Sunday, August 15, 2010

Walking and Remembering Tour: The Erie Canal in Cohoes and the Ghosts of Child Laborers

On a lovely Friday evening in August, the Spindle City Historical Society sponsored a walking tour of the ruins of the Erie Canal in Cohoes.  Our knowledgeable guide took us down pathways hidden to me when I was a child. The paths were there in the 1950s and 1960s but I never saw them and never realized their significance.  Of course in the 1960s,  the main basins and many other areas of the canal were just cesspools filled with algae and discarded appliances.  Today Cohoes has cleaned up and filled in the channel downtown, excavated around the Harmony Mills and erected signs to help us remember. Walk and remember, walk and remember....that is all that exists today...a walk and a remembrance of those before us whether they were French Canadians, Irish, Polish, Eastern Europeans.

Our guide explained how, when the original canal was widened and rerouted, the original beds became the "power canals" to run the looms inside the textile mills. Inside the mills, mainly children, teens, and young women worked the looms. Cohoes was full of young children enumerated on census records and working in the mills.  If you were from Cohoes, there is a good chance at least one of your ancestors was a child laborer in the textile mills.  Even after the heyday of the Harmony Mills, child laborers continued to work in the garment factories.  My mother left grammar school when she was 12 years old during "The Great Depression" to sew collars on shirts.  She never completed the 8th grade and was always over compensating for that fact in her life.

If you are ever interested in learning more about the children working in the textile factories, you can read Counting on Grace by Elizabeth Winthrop.  This book is intended for young readers, but adults will relish it if they are interested in the history of child labor in textile manufacturing.  Also, for readers with Cohoes-Hoosick Falls-Pownal, VT connections, there is Joe Manning's search for the heroine in the book's cover photo, detailed in six chapters on Mr Manning's website, starting at Search for Addie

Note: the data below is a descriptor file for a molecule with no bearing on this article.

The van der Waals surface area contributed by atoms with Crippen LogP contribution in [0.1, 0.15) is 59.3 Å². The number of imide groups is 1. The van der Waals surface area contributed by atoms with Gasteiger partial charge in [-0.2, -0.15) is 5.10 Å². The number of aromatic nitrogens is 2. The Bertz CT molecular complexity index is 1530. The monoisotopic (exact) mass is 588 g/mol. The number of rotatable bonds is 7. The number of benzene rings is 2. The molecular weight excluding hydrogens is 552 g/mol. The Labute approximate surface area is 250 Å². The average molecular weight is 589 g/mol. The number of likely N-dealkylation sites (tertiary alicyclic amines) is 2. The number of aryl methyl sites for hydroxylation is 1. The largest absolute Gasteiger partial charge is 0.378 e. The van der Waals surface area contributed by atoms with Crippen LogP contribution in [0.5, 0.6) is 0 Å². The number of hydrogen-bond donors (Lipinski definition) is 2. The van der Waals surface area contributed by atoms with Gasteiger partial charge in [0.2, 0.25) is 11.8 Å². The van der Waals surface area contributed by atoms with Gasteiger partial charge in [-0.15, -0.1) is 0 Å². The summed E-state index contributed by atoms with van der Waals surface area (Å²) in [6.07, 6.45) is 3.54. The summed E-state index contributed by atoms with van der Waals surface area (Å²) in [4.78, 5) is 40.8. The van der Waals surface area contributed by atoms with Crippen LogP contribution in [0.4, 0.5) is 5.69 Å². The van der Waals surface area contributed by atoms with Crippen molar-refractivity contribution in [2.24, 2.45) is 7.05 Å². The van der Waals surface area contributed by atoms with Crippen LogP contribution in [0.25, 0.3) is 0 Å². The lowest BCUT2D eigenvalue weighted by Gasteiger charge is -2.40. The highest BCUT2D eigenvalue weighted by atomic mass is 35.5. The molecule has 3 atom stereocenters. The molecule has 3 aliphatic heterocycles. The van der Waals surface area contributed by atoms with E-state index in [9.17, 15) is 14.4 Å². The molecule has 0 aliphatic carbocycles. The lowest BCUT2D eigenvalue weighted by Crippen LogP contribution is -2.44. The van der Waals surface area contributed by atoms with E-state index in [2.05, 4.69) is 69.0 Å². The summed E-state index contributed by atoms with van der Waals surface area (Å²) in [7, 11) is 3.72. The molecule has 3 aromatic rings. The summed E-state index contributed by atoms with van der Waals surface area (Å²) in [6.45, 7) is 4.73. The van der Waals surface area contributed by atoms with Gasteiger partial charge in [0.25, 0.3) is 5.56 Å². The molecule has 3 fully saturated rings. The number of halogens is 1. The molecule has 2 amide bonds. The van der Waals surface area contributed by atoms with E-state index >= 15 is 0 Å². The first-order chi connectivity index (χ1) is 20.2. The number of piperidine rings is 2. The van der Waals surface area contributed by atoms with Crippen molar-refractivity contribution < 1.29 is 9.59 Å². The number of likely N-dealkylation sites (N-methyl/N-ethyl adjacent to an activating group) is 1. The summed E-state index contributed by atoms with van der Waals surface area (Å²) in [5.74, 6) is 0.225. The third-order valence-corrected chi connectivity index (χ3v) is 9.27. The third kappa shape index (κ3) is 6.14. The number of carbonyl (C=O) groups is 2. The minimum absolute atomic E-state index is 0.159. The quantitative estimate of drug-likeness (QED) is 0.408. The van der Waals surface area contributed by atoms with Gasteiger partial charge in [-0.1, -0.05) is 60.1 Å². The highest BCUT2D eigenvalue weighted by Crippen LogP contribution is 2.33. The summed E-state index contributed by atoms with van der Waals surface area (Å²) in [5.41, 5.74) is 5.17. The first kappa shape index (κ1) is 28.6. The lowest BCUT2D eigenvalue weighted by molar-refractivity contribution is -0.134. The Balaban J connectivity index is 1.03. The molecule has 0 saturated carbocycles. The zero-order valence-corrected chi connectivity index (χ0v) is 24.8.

There are many Ghosts of Cohoes and they are mainly children.

Our guide to the ruins of the Erie Canal with the towpath and filled in canal behind her.

Another area of the original canal in the vicinity of Lock #16, now filled and mowed.

The canal along Harmony Street

Soon the tour becomes a capsule history lesson about the Erie canal, the textile mills, and how this small landscape fueled the Industrial Revolution, the economic growth of a small nation, and the westward expansion of the United States....









The original Harmony Mill built in 1837 by Peter Harmon




Another view of the original Harmony Mill

Remains of Lock #16

Interior of Lock #17


Stonework


These individuals standing inside the basin help to understand the size of the Lock #17.

A section of Lock #18 which is directly across from the new Cohoes Falls Overlook Park

At the end of the evening walk we could check out the new Cohoes Falls Park and enjoy the views
A view of Cataract Street




The Spindle City Historic Society has pamphlets for self guided walking tours of the Erie Canal in Cohoes and the Harmony Mills Historic District available in their museum downstairs in the Cohoes Music Hall on Remsen Street.  It is worth checking out the exhibits if you are fortunate enough to visit when they are open.

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